Static Timing Analysis

Static Timing Analysis

Difference between Dynamic Timing Analysis and Static Timing Analysis

Dynamic Timing Analysis
Static Timing Analysis
Verifies functionality of the design by applying input vectors and checking for correct output vectors Checks Static Delay requirements of the circuit without any input or output vectors, so analysis times are relatively short and STA does not check for logical correctness of the design
Quality increases with the increase of input test vectors Clock related all information has to be fed to the design in the form of constraints and the correctness of the constraints decides the quality
Increased Test Vectors increase Simulation Time Timing can be analyzed for worst case and best case simultaneously and also all timing paths are considered
Can be used for synchronous as well as asynchronous designs Not suitable for asynchronous designs
Also best suitable for designs having clocks crossing multiple domains Not suitable for designs having clocks crossing multiple domains
Computational complexity involved in finding the Input Patterns/Vectors that produces maximum delay at the output Has more pessimism and thus gives maximum delay of the design and STA and it works with timing models

Static Timing Analysis

  • Effective methodology for verifying the timing characteristics of a design without the use of test vectors
  • Static Timing Analysis can be done only for Register-Transfer-Logic (RTL) designs
  • Functionality of the design must be cleared before the design is subjected to STA
  • STA approach typically takes a fraction of the time it takes to run logic simulation
STA is basically method of adding the net delays and cell delays to obtain path delays.
then STA tool analyzes all paths from each and every start point to each and every end point and compares it against the constraint(timing specification) that exists for that path.

Purpose of Static Timing Analysis

  • Fist, STA calculates the path delays for optimization tools. then based on the path delays, the optimization tool chooses cells from the timing library to create a circuit that meets your timing requirement.
  • Second, STA analyzes the timing of a circuit to verify that the circuit works at the specified frequency.

Main steps of STA

  • Break the design into sets of timing paths
  • Calculate the delay of each path
  • Check all path delays to see if the given timing constraints are met

STA inputs and outputs

STA inputs and outputs

Timing Report

timing report

timing report
The above timing report is divided in 4 parts as
  • it consist of start point(FF1) and end point(FF2)
  • path group which tells for which timing path group it belogs.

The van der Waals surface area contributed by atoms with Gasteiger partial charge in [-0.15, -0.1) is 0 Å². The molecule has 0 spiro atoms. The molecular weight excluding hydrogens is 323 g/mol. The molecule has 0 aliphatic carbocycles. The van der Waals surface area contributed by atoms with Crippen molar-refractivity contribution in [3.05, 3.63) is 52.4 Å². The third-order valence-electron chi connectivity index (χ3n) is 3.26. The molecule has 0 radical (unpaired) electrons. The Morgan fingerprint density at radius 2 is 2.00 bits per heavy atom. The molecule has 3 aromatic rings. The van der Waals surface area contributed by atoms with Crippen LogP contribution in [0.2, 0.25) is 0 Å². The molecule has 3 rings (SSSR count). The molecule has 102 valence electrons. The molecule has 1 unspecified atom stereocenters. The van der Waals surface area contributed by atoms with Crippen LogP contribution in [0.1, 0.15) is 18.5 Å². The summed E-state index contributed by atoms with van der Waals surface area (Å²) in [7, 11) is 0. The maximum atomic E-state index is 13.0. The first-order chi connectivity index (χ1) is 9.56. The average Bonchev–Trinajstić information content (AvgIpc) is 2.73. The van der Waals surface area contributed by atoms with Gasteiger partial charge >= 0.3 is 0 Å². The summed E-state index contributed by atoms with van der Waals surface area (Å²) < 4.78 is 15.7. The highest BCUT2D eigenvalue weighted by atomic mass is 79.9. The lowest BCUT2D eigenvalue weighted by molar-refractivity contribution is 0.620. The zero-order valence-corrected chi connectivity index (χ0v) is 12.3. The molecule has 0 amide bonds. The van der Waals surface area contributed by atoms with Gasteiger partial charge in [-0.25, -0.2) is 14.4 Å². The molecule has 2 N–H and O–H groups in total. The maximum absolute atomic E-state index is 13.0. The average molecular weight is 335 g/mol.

• Path type : here it is max which states setup and if it was min then it is hold.
    Data Arrival Section
  • reports the total time taken to arrive at D Pin of Flip flop 2. (ref fig just above timing report)
    Data Required Section
  • reports the total time taken to arrive the clock pin of FF1 minus the setup time of FF2. (ref fig just above timing report)
  • timing difference between required and arrival time i.e (RT-AT)

Typical symbols which can be seen in PrimeTime report :
  • “&” after an incremental delay number shows that the delay number is calculated with Resistor-Capacitor (RC) network back-annotation.
  • “*” for Standard Delay Format (SDF) back-annotation
  • “+” for lumped RC
  • “H” for hybrid annotation
  • “r” in the path column for the rising edge of the signal
  • “f” in the path column for the falling edge of the signal

  • Most timing reports use ns for the time unit. However, you can use the PrimeTime commandreport_unitsto report all theunits, such as capacitance, resistance, time, and voltage units used by the design.

Clocked Storage Elements

Transparent Latch, Level Sensitive

  • Data passes through Latch when clock high, latched when clock is low
    latch vs flip flop, difference between latch and flip flop

    D-Type Register or Flip-Flop, Edge-Triggered

  • Data captured on rising edge of clock, held for rest of the cycle
    latch vs flip flop, difference between latch and flip flop


    • Time taken by a signal to propagate through a Cell or Net
    • Actual Path Delay is sum of net and Cell Delays along the timing path
    • Cell Delay is a function of Input Transition Time (Slew Rate), Total Output Load (Net Cap + Sum of attached pin caps) and Process Parameters (Temperature, Power Level)
    Intrinsic delay
  • Internal to the Cell from Input pin to Output pin caused by internal capacitance